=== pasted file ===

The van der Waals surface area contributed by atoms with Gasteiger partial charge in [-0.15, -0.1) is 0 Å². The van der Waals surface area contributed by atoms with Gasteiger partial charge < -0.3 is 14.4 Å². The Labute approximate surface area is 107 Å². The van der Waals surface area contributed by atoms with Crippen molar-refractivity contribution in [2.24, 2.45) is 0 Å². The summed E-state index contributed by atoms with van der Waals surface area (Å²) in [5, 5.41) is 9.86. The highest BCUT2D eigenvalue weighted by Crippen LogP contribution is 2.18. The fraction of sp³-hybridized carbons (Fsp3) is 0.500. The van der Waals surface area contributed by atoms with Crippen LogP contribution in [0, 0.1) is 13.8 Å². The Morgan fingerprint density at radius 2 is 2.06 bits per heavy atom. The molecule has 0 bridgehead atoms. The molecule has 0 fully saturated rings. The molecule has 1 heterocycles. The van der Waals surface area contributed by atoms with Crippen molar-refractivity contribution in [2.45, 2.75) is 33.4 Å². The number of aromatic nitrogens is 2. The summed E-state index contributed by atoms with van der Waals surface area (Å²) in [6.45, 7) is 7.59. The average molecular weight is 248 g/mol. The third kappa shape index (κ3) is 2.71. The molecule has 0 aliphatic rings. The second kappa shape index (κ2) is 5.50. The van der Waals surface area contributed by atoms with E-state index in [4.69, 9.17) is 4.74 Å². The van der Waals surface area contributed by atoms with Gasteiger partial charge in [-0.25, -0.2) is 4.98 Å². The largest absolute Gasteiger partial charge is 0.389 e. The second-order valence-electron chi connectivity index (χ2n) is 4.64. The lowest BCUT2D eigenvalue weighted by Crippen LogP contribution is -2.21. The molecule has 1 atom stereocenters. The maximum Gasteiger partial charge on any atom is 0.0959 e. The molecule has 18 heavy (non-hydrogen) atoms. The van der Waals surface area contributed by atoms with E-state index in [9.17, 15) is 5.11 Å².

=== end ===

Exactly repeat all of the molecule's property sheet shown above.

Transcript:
The van der Waals surface area contributed by atoms with Gasteiger partial charge in [-0.15, -0.1) is 0 Å². The van der Waals surface area contributed by atoms with Gasteiger partial charge < -0.3 is 14.4 Å². The Labute approximate surface area is 107 Å². The van der Waals surface area contributed by atoms with Crippen molar-refractivity contribution in [2.24, 2.45) is 0 Å². The summed E-state index contributed by atoms with van der Waals surface area (Å²) in [5, 5.41) is 9.86. The highest BCUT2D eigenvalue weighted by Crippen LogP contribution is 2.18. The fraction of sp³-hybridized carbons (Fsp3) is 0.500. The van der Waals surface area contributed by atoms with Crippen LogP contribution in [0, 0.1) is 13.8 Å². The Morgan fingerprint density at radius 2 is 2.06 bits per heavy atom. The molecule has 0 bridgehead atoms. The molecule has 0 fully saturated rings. The molecule has 1 heterocycles. The van der Waals surface area contributed by atoms with Crippen molar-refractivity contribution in [2.45, 2.75) is 33.4 Å². The number of aromatic nitrogens is 2. The summed E-state index contributed by atoms with van der Waals surface area (Å²) in [6.45, 7) is 7.59. The average molecular weight is 248 g/mol. The third kappa shape index (κ3) is 2.71. The molecule has 0 aliphatic rings. The second kappa shape index (κ2) is 5.50. The van der Waals surface area contributed by atoms with E-state index in [4.69, 9.17) is 4.74 Å². The van der Waals surface area contributed by atoms with Gasteiger partial charge in [-0.25, -0.2) is 4.98 Å². The largest absolute Gasteiger partial charge is 0.389 e. The second-order valence-electron chi connectivity index (χ2n) is 4.64. The lowest BCUT2D eigenvalue weighted by Crippen LogP contribution is -2.21. The molecule has 1 atom stereocenters. The maximum Gasteiger partial charge on any atom is 0.0959 e. The molecule has 18 heavy (non-hydrogen) atoms. The van der Waals surface area contributed by atoms with E-state index in [9.17, 15) is 5.11 Å².